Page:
It’s All About Making Connections…

Posted on April 16th, 2018 by

A blog post by Director of Learning and Visitor Engagement Ilene Dackman-Alon. To read more posts by Ilene click HERE.

Sometimes, being the Director of Learning and Visitor Engagement can be very stressful-trying to meet deadlines, meeting school groups, developing education resources.  Many days are harried, many days are just plain FUN, and at the end of the day- our work is about making those meaningful connections.

Let’s go back to last Thursday. The school group from the NAF Academy has arrived at the JMM – their visit includes a tour of the historic synagogues, where the students will learn about the different immigrant groups that used the building and about Jewish rituals and traditions.  The students ask great questions and enjoy learning about Judaism and Baltimore history less than 1 mile from their school.

This group was the first group of students that went through Amending America: The Bill of Rights.  The students were given a gallery guide to help them self-guide through the exhibit.  The students were engaged as the meandered through the gallery.   I looked up and I saw one of the students call out to his buddy, “Hey, get a picture of this!”  I looked up and instantly- a smile came to my face- this student saw himself at the March on Washington D.C in August 1963.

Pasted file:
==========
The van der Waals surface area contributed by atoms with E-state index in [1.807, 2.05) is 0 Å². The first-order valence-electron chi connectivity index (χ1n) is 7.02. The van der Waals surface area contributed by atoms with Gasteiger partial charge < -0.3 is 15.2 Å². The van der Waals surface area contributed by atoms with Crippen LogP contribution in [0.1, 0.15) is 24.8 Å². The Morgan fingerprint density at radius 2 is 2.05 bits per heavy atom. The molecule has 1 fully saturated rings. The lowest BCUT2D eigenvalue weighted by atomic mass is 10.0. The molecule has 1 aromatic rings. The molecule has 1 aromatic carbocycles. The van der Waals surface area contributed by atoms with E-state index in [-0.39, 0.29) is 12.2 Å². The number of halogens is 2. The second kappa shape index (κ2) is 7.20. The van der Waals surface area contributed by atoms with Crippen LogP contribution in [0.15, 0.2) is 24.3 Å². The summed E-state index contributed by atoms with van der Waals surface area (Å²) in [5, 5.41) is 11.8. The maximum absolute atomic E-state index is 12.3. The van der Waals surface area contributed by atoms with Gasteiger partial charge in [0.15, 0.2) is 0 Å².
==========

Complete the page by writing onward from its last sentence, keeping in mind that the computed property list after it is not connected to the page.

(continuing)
He was connecting to the exhibit, he saw himself as one of the protesters marching for civil rights back in history!  Our hope is that students find personal connections to our exhibits.

Less than 15 minutes after the group left, I hopped in my car and headed to John Carroll High School in Bel Air, Maryland.

John Carroll is a Catholic High School in Harford County and the JMM has a strong relationship with the school.  We were invited to be a part of the #TogetherWeRemember program that honors the millions of victims that were killed during the Holocaust and other genocides that have occurred in our lifetime.  #TogetherWeRemember combines, technology, art, and activism to transform remembrance to of past atrocities into a powerful tool for building peace in the present.  I went up to John Carroll because I volunteered to be a reader of names of victims.

Never would I imagine that reading the list of names would be so incredibly powerful. I was given a list of about 100 names, all who were victims of the Holocaust.